Coffee is a daily ritual around the world with global sales reaching into the billions. Yet women coffee producers have historically been overlooked and undercompensated. Reports show that women often comprise up to 70 percent of the manual labor on coffee farms—planting, picking, processing, sorting—yet are far less represented in decision-making, trading, analysis, or business ownership. Less than 20% of the world's landholders are women.
Even more problematic is when women do own their farms studies show that they receive far less revenue for their coffees. This is due to a lack of access to markets, resources, and underlying bias. Land ownership is vital to securing working capital loans and finance for long-term investments in agricultural enterprises. Without land ownership women producers cannot obtain finance to grow or strengthen their business.
Additionally, women producers are overlooked in agriculture extension programs where underlying bias is common. These programs often seek out male producers, as well as larger farms, which are normally not women owned.
Finally, women-headed households are often subject to the double burden of domestic tasks and farming activities. The time commitment required to care for a family and home, in addition to a farm, has been identified as a main driver of inequality between women and men producers.
The Food and Agriculture Organization of the UN (FAO) has stated that, “just giving women the same access as men to agricultural resources could increase production on women’s farms in developing countries by 20 to 30 percent. This could raise total agricultural production in developing countries by 2.5 to 4 percent, which could, in turn, reduce the number of hungry people in the world by 12 to 17 percent, or 100 to 150 million people.”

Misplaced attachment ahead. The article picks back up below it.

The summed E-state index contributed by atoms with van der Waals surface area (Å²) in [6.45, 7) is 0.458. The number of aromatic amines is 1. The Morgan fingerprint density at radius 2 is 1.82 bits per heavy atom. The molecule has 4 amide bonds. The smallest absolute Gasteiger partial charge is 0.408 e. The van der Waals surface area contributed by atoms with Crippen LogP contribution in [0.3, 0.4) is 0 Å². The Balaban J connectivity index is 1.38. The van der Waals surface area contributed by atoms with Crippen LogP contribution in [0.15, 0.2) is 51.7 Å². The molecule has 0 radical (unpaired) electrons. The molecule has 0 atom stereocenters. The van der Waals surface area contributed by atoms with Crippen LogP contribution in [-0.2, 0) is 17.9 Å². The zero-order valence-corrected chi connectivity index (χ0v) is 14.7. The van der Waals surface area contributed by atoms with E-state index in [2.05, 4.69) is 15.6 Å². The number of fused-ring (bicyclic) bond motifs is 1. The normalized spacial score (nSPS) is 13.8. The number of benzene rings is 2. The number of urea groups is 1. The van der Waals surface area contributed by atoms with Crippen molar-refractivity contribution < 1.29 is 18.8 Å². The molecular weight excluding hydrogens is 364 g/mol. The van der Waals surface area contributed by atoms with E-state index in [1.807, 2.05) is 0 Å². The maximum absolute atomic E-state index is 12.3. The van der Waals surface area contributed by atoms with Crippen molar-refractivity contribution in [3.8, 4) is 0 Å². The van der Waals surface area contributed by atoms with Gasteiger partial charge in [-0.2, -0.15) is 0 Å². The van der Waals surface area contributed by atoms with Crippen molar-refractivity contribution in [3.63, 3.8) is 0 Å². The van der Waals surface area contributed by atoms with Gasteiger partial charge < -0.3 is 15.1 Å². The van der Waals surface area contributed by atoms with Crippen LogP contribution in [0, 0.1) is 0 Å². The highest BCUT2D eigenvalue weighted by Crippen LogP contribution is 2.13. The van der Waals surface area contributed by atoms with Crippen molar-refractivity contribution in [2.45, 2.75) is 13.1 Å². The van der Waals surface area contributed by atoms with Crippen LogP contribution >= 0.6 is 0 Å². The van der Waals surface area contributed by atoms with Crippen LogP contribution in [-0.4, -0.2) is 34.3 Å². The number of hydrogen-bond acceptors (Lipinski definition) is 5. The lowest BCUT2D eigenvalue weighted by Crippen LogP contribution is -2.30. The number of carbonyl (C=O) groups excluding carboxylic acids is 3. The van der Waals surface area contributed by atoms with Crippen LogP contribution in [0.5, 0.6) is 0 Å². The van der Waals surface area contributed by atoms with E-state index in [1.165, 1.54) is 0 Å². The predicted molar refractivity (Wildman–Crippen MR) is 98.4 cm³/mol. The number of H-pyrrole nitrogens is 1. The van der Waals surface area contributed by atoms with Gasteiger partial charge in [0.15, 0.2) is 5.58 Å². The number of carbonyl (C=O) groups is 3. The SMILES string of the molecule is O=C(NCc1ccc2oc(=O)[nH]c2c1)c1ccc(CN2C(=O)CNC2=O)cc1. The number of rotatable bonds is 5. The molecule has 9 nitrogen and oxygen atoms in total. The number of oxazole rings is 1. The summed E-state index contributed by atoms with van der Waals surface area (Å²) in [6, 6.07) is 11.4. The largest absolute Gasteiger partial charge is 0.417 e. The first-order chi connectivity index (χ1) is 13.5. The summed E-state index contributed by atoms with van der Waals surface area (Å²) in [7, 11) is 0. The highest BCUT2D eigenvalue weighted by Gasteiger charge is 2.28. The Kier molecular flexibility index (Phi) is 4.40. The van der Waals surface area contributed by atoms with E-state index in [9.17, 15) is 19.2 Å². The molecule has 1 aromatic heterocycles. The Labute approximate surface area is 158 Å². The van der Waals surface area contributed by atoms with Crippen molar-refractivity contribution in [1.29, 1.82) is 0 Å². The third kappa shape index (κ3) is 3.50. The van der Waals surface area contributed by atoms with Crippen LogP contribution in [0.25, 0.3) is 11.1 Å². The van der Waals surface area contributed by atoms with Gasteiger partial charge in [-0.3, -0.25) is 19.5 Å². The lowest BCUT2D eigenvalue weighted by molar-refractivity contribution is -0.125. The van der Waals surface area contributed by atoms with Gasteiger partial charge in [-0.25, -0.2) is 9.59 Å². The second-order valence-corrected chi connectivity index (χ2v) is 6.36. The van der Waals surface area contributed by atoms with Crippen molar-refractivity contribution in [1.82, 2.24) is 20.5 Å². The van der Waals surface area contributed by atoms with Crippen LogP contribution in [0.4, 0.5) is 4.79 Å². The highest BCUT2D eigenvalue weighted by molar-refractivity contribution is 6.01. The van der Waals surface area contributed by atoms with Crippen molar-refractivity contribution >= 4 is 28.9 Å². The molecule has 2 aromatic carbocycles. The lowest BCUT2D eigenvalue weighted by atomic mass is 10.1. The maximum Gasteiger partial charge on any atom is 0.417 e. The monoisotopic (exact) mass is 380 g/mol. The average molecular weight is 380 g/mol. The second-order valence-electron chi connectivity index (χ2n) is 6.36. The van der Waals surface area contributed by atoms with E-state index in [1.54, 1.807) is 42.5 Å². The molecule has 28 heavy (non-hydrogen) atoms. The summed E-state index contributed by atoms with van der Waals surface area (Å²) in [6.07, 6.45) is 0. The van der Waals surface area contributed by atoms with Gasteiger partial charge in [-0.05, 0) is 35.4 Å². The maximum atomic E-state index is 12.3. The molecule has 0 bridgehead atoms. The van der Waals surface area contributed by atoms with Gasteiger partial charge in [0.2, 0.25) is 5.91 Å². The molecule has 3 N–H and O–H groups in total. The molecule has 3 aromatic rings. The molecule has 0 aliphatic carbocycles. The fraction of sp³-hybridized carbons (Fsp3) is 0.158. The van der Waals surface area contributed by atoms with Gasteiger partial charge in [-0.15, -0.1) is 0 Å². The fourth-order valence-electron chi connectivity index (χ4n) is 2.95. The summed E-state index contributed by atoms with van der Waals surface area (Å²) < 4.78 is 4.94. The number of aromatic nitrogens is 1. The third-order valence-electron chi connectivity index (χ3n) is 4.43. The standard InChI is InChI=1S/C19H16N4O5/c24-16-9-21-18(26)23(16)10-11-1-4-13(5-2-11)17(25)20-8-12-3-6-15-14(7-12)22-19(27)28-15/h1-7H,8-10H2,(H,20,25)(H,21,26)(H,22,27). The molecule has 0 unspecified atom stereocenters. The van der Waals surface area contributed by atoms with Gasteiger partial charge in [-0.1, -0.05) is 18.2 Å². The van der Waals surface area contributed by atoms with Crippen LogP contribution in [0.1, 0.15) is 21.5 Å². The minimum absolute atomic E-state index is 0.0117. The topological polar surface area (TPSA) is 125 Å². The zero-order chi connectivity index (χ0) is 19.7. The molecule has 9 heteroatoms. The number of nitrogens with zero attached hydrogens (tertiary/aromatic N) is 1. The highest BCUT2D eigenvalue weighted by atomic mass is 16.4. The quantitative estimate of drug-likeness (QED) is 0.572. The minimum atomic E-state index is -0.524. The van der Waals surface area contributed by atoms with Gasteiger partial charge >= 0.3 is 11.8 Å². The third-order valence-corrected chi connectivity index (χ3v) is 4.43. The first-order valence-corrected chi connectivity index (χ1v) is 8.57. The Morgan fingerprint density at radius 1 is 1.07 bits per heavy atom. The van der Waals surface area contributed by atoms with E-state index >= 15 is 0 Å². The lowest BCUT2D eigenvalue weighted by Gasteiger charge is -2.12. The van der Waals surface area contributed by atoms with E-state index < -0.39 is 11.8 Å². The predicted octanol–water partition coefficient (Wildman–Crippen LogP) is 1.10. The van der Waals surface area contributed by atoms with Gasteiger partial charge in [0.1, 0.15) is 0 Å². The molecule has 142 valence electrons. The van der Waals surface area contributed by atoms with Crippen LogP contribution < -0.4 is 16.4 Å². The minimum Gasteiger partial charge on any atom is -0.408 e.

Not only would world hunger be reduced by providing women with equal access to agricultural resources and markets, studies have shown that women reinvest up to 90% of their earnings back into their households - that's money spent on nutrition, food, healthcare, school, and income-generating activities - helping to break the cycle of intergenerational poverty.
This is why Cafecita works specifically with women producers to ensure they receive their fair share of the profits and that gender equality is respected at every stage of production. This empowerment leads to better outcomes for families and communities, and the beans consistently score higher in quality.
The full FAO statement is available here.
To read more about our specific coffees and the impact on our women producers, please visit Our Coffee Producers page.
“Empowering Women at Origin.” Emily Meneses, Barista Magazine Online. January 2021
“A Blueprint for Gender Equality in the Coffeelands.” SCAA Sustainability Council. 2015
“Women in the Coffee Industry: What You Should Know.”Perfect Daily Grind. 2018
“Women in Coffee: Analysis of women’s participation and opportunities for growth in coffee value chains in Cambodia, Indonesia, the Philippines, and Vietnam.” USAID Green Invest Asia. 2019
“Gender Equality in the Coffee Sector: An Insight Report from the International Coffee Organization.” International Coffee Organization (ICO). October 2018.
"Coffee Certifications as Potential Pathways to Women’s Empowerment in Costa Rica." Laura N. Stein, University of Montana, Missoula. 2017.
“8 Steps to Building Gender Equity into the Global Coffee Supply Chain.” Perfect Daily Grind. 2016.
"Why Counting Women in Agriculture Matters." COSA. March 2017.
The August 2017 IWCA Convention in Puebla, Mexico included presentations from several leading research organizations in the panel titled, "Quantifying Women in Coffee: Who, Where, What?". Summaries are available below: